• Thu
  • Aug 28, 2014
  • Updated: 3:42pm
NewsHong Kong
COURTS

Woman who prescribed drugs to her godmother did so as part of 'doctor-patient relationship', hears court

PUBLISHED : Saturday, 14 June, 2014, 4:15am
UPDATED : Saturday, 14 June, 2014, 4:15am
 

A senior radiologist who prescribed 5,900 antidepressant tablets and two painkilling patches to her philanthropist godmother, who later died of an overdose, did so in her capacity as the woman's doctor, a court head yesterday.

The anti-depressants, prescribed over four years, are controlled under the Dangerous Drugs Ordinance and can be given out only by a doctor, while the fentanyl patches are said to be up to 100 times more potent than morphine.

Dr Yau Yat-yin, 55, denies one count of supplying a dangerous drug to a person not authorised or licensed to be in possession of the drug between February 2003 and September 2007.

Yau's patient Anita Chan Lai-ling was the wife of educator Chan Shu-kui. The couple were strong supporters of education and funded several schools across the city.

Barrister Giles Surman, representing Yau, asked Magistrate So Wai-tak in Eastern Court not to consider the godmother-goddaughter relationship between Anita Chan and Yau.

"The ultimate question is [Yau]'s capacity," Surman said. "If you find they were in a doctor and patient relationship, she is not guilty; if you find they were not, she is guilty."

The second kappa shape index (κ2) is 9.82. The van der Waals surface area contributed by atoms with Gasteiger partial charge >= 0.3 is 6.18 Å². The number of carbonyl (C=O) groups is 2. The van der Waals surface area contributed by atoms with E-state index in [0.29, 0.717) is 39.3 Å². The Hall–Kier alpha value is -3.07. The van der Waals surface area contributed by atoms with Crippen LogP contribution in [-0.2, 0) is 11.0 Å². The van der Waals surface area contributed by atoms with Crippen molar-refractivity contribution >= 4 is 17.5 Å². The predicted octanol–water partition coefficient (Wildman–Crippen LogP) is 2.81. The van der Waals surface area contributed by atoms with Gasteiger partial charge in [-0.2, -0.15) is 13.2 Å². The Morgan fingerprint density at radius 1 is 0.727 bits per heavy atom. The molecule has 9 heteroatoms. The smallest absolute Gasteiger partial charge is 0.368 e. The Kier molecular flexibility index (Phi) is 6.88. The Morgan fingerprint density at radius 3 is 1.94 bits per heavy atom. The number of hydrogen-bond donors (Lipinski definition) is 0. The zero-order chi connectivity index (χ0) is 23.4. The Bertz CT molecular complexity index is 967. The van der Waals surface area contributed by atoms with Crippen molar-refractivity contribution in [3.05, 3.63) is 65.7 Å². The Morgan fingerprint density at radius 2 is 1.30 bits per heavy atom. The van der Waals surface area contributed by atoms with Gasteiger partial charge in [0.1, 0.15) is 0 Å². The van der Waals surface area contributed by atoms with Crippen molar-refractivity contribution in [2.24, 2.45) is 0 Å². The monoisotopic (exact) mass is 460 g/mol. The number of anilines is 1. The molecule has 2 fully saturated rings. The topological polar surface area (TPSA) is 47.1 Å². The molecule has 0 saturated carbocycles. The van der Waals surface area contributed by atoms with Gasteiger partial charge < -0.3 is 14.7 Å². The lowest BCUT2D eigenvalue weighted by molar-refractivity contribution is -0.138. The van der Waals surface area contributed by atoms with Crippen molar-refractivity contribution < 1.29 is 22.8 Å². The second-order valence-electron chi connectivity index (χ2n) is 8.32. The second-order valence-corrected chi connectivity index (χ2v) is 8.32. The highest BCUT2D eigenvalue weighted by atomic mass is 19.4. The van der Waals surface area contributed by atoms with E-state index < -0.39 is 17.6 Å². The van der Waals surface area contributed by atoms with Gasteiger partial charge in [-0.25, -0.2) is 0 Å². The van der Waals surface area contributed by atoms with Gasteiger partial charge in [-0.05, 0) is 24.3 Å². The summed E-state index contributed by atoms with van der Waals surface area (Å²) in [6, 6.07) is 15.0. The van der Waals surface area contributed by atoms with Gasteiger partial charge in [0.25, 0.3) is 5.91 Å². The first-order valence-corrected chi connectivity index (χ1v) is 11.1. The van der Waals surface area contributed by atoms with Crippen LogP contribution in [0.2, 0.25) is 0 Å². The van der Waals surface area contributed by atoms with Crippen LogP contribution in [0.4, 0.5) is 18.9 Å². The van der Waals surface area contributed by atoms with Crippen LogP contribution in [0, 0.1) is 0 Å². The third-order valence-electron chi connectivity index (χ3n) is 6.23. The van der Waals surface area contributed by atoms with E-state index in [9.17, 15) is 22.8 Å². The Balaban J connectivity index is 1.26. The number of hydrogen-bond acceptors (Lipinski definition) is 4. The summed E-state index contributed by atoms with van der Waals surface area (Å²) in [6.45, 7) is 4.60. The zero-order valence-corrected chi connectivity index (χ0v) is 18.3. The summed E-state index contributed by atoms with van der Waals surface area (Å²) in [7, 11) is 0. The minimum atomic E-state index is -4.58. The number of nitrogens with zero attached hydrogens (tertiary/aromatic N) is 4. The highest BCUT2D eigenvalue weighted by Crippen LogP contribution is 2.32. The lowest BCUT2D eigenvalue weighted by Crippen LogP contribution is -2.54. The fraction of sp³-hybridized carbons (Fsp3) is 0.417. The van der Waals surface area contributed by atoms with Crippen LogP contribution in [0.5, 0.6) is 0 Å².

Prosecutor Jonathan Man Tak-ho responded that whether Yau had ordered the drugs as a doctor was not the only issue in the case.

Yau had provided a great quantity of antidepressants - including midazolam, triazolam, flunitrazepam, diazepam and alprazolam - to Chan although she was not a psychiatrist, Man said.

Chan was admitted to the private Adventist Hospital in Happy Valley for a drug overdose on October 8, 2007, the court heard.

She died a few days later on October 17 at the age of 69.

Yau testified at an inquest the Coroner's Court held into Chan's death in 2010. Her testimony will be used as part of the prosecution evidence.

Surman asked the magistrate to leave out some paragraphs that Yau made in her statement at the time.

Those paragraphs were about Yau's involvement in treating Chan after her patient was admitted to hospital. That fell outside the period of offence in the current case and therefore made the paragraphs irrelevant.

So will announce his decision on Monday.

 

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